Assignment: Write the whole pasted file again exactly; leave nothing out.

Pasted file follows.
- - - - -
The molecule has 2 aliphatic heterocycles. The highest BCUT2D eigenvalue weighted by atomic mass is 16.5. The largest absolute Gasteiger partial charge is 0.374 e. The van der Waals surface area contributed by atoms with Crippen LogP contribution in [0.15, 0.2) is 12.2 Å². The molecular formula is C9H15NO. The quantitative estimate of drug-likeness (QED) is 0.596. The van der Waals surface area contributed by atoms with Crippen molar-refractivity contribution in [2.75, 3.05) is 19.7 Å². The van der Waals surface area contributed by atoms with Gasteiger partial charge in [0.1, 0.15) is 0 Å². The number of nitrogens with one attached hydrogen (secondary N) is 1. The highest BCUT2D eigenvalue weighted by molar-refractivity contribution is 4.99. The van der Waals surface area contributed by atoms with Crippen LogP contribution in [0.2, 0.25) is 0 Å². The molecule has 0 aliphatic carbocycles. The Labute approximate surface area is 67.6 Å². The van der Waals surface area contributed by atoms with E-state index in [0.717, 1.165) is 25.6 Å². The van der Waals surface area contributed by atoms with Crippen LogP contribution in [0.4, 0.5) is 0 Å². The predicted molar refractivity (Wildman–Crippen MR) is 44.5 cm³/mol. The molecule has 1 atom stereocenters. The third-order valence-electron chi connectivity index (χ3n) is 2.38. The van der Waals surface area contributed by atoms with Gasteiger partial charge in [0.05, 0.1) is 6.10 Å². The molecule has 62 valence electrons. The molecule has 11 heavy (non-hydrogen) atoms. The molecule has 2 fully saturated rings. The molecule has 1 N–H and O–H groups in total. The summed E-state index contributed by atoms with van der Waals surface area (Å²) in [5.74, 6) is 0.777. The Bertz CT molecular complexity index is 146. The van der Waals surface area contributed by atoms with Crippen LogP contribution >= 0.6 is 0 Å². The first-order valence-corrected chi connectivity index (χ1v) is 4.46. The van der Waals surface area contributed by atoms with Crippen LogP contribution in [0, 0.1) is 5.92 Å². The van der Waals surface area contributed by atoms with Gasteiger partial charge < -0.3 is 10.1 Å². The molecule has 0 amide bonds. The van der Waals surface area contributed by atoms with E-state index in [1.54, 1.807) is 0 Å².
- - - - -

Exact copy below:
The molecule has 2 aliphatic heterocycles. The highest BCUT2D eigenvalue weighted by atomic mass is 16.5. The largest absolute Gasteiger partial charge is 0.374 e. The van der Waals surface area contributed by atoms with Crippen LogP contribution in [0.15, 0.2) is 12.2 Å². The molecular formula is C9H15NO. The quantitative estimate of drug-likeness (QED) is 0.596. The van der Waals surface area contributed by atoms with Crippen molar-refractivity contribution in [2.75, 3.05) is 19.7 Å². The van der Waals surface area contributed by atoms with Gasteiger partial charge in [0.1, 0.15) is 0 Å². The number of nitrogens with one attached hydrogen (secondary N) is 1. The highest BCUT2D eigenvalue weighted by molar-refractivity contribution is 4.99. The van der Waals surface area contributed by atoms with Crippen LogP contribution in [0.2, 0.25) is 0 Å². The molecule has 0 aliphatic carbocycles. The Labute approximate surface area is 67.6 Å². The van der Waals surface area contributed by atoms with E-state index in [0.717, 1.165) is 25.6 Å². The van der Waals surface area contributed by atoms with Crippen LogP contribution in [0.4, 0.5) is 0 Å². The predicted molar refractivity (Wildman–Crippen MR) is 44.5 cm³/mol. The molecule has 1 atom stereocenters. The third-order valence-electron chi connectivity index (χ3n) is 2.38. The van der Waals surface area contributed by atoms with Gasteiger partial charge in [0.05, 0.1) is 6.10 Å². The molecule has 62 valence electrons. The molecule has 11 heavy (non-hydrogen) atoms. The molecule has 2 fully saturated rings. The molecule has 1 N–H and O–H groups in total. The summed E-state index contributed by atoms with van der Waals surface area (Å²) in [5.74, 6) is 0.777. The Bertz CT molecular complexity index is 146. The van der Waals surface area contributed by atoms with Crippen LogP contribution >= 0.6 is 0 Å². The first-order valence-corrected chi connectivity index (χ1v) is 4.46. The van der Waals surface area contributed by atoms with Crippen LogP contribution in [0, 0.1) is 5.92 Å². The van der Waals surface area contributed by atoms with Gasteiger partial charge < -0.3 is 10.1 Å². The molecule has 0 amide bonds. The van der Waals surface area contributed by atoms with E-state index in [1.54, 1.807) is 0 Å².